Despite the Federal Tort Claims Act's explicit purpose to make state law determinative of recovery for governmental wrongs, the United States Supreme Court in Laird v. Nelms held that liability under the Act may not be predicated on a state statute imposing absolute or strict liability. Professor Peck challenges the Court's rationale in reaching this decision, concluding that Laird v. Nelms makes legislative revision of the Federal Tort Claims Act imperative. To guarantee that the Act will not insulate the government from strict liability for its ultrahazardous activities, Professor Peck proposes several basic changes to the Federal Tort Claims Act, the most vital of which are amendments to the Act's jurisdictional grant and discretionary function provisions.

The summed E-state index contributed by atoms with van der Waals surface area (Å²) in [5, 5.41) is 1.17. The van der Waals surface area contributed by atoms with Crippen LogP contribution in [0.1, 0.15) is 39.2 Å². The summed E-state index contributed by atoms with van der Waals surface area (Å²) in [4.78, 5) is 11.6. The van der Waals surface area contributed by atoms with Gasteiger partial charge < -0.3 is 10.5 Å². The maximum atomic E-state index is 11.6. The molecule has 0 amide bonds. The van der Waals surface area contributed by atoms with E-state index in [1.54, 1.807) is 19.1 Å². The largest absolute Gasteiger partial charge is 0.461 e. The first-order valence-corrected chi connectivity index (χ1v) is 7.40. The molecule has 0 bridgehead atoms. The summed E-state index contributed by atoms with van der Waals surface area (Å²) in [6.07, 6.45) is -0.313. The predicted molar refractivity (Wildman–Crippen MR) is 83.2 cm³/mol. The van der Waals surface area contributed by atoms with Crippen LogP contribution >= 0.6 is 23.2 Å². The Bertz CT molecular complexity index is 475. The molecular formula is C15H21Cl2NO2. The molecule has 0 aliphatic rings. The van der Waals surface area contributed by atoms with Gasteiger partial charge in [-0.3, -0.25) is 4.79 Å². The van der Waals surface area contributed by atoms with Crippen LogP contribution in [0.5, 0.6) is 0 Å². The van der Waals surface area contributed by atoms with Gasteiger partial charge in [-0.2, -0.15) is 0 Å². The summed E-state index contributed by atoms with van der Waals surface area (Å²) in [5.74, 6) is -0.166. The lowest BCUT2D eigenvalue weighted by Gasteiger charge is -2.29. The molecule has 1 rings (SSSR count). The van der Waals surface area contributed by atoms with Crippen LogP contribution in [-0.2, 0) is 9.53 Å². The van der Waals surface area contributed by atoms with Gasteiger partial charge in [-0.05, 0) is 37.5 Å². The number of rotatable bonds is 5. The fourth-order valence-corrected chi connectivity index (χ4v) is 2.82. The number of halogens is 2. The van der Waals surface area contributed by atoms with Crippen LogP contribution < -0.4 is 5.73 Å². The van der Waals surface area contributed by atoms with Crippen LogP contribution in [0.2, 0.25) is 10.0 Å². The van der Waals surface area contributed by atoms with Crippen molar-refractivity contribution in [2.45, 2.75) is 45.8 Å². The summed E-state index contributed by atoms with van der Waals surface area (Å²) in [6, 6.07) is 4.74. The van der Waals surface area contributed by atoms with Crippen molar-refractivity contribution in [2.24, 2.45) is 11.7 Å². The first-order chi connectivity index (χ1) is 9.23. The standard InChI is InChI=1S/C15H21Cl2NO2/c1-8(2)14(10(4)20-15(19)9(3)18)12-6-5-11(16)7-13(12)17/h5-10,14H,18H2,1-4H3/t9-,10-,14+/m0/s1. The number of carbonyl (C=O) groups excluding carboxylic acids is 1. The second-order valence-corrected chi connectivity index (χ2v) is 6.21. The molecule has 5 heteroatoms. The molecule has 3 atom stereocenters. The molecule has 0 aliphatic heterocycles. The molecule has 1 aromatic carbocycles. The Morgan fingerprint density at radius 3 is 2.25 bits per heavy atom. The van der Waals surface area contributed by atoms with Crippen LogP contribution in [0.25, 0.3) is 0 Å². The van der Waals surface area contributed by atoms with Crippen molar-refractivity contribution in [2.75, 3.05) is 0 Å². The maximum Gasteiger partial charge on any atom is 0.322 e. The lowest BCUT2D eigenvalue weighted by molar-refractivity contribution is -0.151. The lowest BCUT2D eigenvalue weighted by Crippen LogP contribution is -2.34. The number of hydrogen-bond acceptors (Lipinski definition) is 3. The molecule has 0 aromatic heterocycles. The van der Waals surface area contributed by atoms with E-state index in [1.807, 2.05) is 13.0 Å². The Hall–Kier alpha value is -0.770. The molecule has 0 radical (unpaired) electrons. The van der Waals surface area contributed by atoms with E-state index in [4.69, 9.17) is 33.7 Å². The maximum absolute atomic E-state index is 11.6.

Cornelius J. Peck,
Laird v. Nelms: A Call for Review and Revision of the Federal Tort Claims Act,
48 Wash. L. Rev.
Available at: https://digitalcommons.law.uw.edu/wlr/vol48/iss2/3